While their peers were out making trouble, these young achievers were making bank.
Forever in search of the secrets to entrepreneurial success, we peeked into the inspirational lives of five whiz kids who built million-dollar enterprises before the age of 20.
They partnered with friends, siblings and mentors, or did the work on their own. Three are from the U.S., two from the U.K. All started at age 15 or younger--and one before he broke double digits.
Their common thread: preternatural business sense and demon drive to turn ideas into reality.
While four of the five were making a mint on the Internet, Fraser Doherty was doing things the old-fashioned way. In 2002, at the age of 14, Doherty started making jams from his grandmother's recipes in his parents' kitchen in Edinburgh, Scotland. Neighbors and church friends loved them. As word spread, Doherty started receiving orders faster than he could produce them at home, so he rented time at a 200-person food-processing factory several days a month.
By age 16, Doherty left school (with his parents' blessing) to work on his jams full time. In early 2007, Waitrose, a high-end supermarket in the U.K., approached Doherty, hoping to sell his Superjam products in their stores. Within months there were Superjam jars on the shelves of 184 Waitrose stores, hoisting Doherty and his business to new heights.
Doherty borrowed 5,000 pounds (about $9,000) from a bank to cover general expenses and more factory time to produce three flavors: Blueberry & Blackcurrant, Rhubarb & Ginger and Cranberry & Raspberry. Tesco followed, adding Doherty's products to 300 stores across the U.K. In March, Superjam will launch at Tesco in Ireland.
Last year Superjam hit $750,000 in sales and is on track to double that in 2008 (about 50,000 jars a month). Based on a reasonable valuation multiple of one times revenue--jelly-maker J.M. Smucker trades at 1.2 times sales--Doherty's 100% stake is worth in the neighborhood of $1 million to $2 million.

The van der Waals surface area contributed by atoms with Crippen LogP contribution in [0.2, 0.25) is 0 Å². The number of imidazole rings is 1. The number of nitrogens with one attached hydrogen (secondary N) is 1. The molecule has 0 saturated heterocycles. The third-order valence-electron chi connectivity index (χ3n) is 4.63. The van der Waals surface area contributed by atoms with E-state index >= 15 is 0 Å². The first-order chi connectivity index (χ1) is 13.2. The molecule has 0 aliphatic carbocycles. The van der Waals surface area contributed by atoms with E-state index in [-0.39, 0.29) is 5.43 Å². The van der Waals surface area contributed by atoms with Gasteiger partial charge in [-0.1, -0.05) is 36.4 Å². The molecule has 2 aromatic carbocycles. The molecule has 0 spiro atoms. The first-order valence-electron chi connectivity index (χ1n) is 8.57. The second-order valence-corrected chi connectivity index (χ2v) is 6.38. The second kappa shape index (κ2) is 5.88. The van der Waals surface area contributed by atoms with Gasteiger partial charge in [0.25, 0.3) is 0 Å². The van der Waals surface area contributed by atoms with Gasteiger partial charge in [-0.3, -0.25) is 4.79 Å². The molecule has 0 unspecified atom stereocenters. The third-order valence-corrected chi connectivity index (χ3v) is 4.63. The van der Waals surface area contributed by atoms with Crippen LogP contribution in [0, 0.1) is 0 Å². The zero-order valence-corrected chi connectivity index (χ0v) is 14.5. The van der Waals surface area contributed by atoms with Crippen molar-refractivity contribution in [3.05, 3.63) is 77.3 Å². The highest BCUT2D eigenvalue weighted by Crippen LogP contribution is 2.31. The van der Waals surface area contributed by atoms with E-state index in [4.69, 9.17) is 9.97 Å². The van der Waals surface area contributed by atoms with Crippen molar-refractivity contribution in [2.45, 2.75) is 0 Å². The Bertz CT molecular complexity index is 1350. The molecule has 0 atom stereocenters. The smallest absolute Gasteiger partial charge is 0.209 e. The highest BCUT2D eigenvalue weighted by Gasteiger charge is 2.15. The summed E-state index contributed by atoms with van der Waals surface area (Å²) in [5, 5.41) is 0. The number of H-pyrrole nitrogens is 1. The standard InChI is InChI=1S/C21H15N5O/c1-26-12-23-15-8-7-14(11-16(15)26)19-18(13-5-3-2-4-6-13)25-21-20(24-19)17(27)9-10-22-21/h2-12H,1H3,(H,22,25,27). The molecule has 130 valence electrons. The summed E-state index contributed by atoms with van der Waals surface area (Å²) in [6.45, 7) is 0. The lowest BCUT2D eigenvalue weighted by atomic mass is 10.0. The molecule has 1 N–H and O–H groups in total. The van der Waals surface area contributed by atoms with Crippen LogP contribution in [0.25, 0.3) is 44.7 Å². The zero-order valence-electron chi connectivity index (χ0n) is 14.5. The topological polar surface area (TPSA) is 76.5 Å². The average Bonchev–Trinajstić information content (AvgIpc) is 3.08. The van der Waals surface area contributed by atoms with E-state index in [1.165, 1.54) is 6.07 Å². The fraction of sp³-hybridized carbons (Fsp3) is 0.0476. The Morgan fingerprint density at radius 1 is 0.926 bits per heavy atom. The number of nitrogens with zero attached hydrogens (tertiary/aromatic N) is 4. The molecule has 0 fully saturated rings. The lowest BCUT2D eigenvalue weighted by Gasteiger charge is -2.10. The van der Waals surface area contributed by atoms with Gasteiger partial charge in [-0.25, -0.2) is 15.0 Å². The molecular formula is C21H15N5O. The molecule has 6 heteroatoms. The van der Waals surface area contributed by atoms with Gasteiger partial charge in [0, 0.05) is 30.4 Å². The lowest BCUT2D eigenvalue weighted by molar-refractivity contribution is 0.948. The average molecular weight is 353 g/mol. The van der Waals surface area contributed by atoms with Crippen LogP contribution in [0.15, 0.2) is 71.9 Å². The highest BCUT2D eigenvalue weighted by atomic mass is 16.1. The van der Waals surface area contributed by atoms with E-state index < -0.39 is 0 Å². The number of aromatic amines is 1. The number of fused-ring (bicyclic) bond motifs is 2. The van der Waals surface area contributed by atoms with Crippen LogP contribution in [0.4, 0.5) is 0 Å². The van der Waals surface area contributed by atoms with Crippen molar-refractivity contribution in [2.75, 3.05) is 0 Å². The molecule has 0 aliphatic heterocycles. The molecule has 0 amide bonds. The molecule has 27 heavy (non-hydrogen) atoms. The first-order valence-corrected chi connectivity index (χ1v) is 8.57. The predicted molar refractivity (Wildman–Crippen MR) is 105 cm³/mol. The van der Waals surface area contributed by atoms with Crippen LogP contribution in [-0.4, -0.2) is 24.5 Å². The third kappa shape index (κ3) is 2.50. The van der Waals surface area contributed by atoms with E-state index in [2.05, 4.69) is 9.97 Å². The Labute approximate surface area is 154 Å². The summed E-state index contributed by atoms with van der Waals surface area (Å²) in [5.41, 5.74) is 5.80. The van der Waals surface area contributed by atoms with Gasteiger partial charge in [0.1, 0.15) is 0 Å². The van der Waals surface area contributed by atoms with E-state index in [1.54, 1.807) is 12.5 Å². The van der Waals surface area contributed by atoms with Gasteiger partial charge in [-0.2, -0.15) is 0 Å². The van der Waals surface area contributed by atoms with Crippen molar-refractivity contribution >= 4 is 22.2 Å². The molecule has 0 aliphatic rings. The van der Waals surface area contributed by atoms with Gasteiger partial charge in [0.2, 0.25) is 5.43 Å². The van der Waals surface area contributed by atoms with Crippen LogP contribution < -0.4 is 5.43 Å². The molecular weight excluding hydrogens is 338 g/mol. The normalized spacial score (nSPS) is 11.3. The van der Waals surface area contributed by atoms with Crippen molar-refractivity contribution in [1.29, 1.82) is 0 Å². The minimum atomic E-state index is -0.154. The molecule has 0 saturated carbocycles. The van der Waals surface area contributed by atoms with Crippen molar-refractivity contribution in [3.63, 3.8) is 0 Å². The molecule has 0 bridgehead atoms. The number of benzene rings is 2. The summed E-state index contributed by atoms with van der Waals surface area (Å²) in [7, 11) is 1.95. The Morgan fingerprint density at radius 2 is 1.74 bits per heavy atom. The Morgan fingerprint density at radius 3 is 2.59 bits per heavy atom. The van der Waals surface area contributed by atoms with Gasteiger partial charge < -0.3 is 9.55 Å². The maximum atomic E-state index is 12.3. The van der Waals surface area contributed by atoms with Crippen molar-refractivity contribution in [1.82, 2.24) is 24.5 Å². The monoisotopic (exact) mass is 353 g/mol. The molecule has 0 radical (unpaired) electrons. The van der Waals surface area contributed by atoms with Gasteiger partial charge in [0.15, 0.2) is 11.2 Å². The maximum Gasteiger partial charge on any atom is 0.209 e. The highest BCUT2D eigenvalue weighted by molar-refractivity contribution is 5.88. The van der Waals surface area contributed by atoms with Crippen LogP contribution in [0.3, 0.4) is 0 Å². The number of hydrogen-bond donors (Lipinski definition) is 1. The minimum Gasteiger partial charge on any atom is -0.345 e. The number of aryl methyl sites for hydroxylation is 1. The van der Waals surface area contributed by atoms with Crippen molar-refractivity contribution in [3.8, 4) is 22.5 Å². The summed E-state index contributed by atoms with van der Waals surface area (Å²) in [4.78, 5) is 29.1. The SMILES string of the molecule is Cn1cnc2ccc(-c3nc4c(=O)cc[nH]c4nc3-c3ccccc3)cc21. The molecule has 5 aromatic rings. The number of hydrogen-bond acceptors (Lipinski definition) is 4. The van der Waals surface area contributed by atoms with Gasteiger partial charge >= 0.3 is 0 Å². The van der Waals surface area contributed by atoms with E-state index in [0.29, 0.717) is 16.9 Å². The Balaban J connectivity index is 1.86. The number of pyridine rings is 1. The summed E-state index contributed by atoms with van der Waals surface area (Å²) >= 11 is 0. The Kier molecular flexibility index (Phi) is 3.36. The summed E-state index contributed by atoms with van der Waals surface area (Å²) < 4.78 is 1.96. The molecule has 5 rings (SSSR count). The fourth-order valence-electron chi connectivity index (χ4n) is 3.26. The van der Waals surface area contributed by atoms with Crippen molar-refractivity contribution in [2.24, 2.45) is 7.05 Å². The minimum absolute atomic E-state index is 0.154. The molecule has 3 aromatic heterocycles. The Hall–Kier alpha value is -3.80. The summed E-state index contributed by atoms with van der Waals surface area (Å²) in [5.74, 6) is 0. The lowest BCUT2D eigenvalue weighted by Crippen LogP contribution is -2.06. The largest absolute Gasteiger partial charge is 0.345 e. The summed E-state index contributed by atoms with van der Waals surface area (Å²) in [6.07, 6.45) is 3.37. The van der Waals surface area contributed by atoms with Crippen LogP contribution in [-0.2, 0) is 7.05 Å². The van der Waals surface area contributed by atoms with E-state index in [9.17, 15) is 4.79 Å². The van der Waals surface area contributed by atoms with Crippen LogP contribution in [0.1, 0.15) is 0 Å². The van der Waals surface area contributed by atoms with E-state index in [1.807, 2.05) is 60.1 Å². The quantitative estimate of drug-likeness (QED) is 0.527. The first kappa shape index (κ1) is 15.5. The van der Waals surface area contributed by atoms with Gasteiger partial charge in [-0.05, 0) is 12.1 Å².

Not bad for a 19-year-old. Doherty's recommendation to other young entrepreneurs: "Have an attitude of adventure, and enjoy the journey."
Cameron Johnson truly took that perspective to heart, parlaying one hit into the next. Back in 1994, when he was just 9, Johnson launched his first business out of his home in Virginia, making invitations for his parents' holiday party. By the seasoned age of 11, Johnson had saved up several thousand dollars selling greeting cards. He called his company Cheers and Tears.
But the little guy didn't stop there. At age 12, Johnson offered his younger sister $100 for her collection of 30 Ty Beanie Babies, all the rage at that time. The young entrepreneur quickly earned 10 times that amount by selling the dolls on eBay. Smelling potential, he contacted Ty and began purchasing the dolls at wholesale with the aim of selling them on eBay and on his Cheers and Tears Web site.
In less than a year, Johnson banked $50,000--seed money for his next venture, My EZ Mail, a service that forwarded e-mails to a particular account without revealing the recipient's personal information. He hired a programmer to flesh out his idea, and within two years My EZ Mail was generating up to $3,000 per month in advertising revenue.